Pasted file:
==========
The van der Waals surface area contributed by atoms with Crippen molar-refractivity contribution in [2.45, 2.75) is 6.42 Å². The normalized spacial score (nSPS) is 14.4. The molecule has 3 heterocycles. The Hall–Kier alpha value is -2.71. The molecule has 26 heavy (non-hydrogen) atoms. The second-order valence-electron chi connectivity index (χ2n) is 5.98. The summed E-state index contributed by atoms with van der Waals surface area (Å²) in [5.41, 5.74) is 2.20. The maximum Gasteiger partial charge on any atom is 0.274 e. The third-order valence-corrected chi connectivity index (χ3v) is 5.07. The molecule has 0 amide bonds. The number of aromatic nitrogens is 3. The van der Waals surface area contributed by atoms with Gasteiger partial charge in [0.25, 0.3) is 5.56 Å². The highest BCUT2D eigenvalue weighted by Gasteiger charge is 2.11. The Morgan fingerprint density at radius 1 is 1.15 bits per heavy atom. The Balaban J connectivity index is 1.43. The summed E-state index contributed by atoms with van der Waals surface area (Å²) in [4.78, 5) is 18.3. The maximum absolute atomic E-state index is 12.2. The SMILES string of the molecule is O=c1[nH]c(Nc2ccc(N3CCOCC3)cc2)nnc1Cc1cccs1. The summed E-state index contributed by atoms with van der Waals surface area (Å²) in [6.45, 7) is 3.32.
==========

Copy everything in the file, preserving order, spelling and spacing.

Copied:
The van der Waals surface area contributed by atoms with Crippen molar-refractivity contribution in [2.45, 2.75) is 6.42 Å². The normalized spacial score (nSPS) is 14.4. The molecule has 3 heterocycles. The Hall–Kier alpha value is -2.71. The molecule has 26 heavy (non-hydrogen) atoms. The second-order valence-electron chi connectivity index (χ2n) is 5.98. The summed E-state index contributed by atoms with van der Waals surface area (Å²) in [5.41, 5.74) is 2.20. The maximum Gasteiger partial charge on any atom is 0.274 e. The third-order valence-corrected chi connectivity index (χ3v) is 5.07. The molecule has 0 amide bonds. The number of aromatic nitrogens is 3. The van der Waals surface area contributed by atoms with Gasteiger partial charge in [0.25, 0.3) is 5.56 Å². The highest BCUT2D eigenvalue weighted by Gasteiger charge is 2.11. The Morgan fingerprint density at radius 1 is 1.15 bits per heavy atom. The Balaban J connectivity index is 1.43. The summed E-state index contributed by atoms with van der Waals surface area (Å²) in [4.78, 5) is 18.3. The maximum absolute atomic E-state index is 12.2. The SMILES string of the molecule is O=c1[nH]c(Nc2ccc(N3CCOCC3)cc2)nnc1Cc1cccs1. The summed E-state index contributed by atoms with van der Waals surface area (Å²) in [6.45, 7) is 3.32.